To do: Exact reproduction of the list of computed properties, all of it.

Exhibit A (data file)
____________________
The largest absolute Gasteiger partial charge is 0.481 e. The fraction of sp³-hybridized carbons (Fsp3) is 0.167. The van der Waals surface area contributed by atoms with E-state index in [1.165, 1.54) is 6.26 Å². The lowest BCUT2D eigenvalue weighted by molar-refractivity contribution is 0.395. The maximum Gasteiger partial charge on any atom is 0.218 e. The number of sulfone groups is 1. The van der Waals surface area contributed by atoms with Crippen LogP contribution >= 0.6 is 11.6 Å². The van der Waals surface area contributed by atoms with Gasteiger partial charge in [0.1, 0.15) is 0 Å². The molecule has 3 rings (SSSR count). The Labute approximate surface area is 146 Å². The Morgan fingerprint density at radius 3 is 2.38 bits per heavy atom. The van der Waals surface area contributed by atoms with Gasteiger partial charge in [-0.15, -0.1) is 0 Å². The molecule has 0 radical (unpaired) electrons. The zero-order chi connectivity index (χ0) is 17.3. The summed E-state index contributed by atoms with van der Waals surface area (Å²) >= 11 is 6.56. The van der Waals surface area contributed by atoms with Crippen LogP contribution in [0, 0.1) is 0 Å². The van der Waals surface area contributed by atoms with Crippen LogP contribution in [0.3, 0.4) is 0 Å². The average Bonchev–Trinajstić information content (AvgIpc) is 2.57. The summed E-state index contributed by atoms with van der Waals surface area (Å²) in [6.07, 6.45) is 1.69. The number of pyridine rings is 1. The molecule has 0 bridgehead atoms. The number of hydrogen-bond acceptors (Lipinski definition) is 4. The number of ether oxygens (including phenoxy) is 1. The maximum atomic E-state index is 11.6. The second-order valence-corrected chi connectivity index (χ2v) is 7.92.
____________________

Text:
The largest absolute Gasteiger partial charge is 0.481 e. The fraction of sp³-hybridized carbons (Fsp3) is 0.167. The van der Waals surface area contributed by atoms with E-state index in [1.165, 1.54) is 6.26 Å². The lowest BCUT2D eigenvalue weighted by molar-refractivity contribution is 0.395. The maximum Gasteiger partial charge on any atom is 0.218 e. The number of sulfone groups is 1. The van der Waals surface area contributed by atoms with Crippen LogP contribution >= 0.6 is 11.6 Å². The van der Waals surface area contributed by atoms with Gasteiger partial charge in [0.1, 0.15) is 0 Å². The molecule has 3 rings (SSSR count). The Labute approximate surface area is 146 Å². The Morgan fingerprint density at radius 3 is 2.38 bits per heavy atom. The van der Waals surface area contributed by atoms with Gasteiger partial charge in [-0.15, -0.1) is 0 Å². The molecule has 0 radical (unpaired) electrons. The zero-order chi connectivity index (χ0) is 17.3. The summed E-state index contributed by atoms with van der Waals surface area (Å²) >= 11 is 6.56. The van der Waals surface area contributed by atoms with Crippen LogP contribution in [0, 0.1) is 0 Å². The van der Waals surface area contributed by atoms with Crippen LogP contribution in [0.3, 0.4) is 0 Å². The average Bonchev–Trinajstić information content (AvgIpc) is 2.57. The summed E-state index contributed by atoms with van der Waals surface area (Å²) in [6.07, 6.45) is 1.69. The number of pyridine rings is 1. The molecule has 0 bridgehead atoms. The number of hydrogen-bond acceptors (Lipinski definition) is 4. The number of ether oxygens (including phenoxy) is 1. The maximum atomic E-state index is 11.6. The second-order valence-corrected chi connectivity index (χ2v) is 7.92.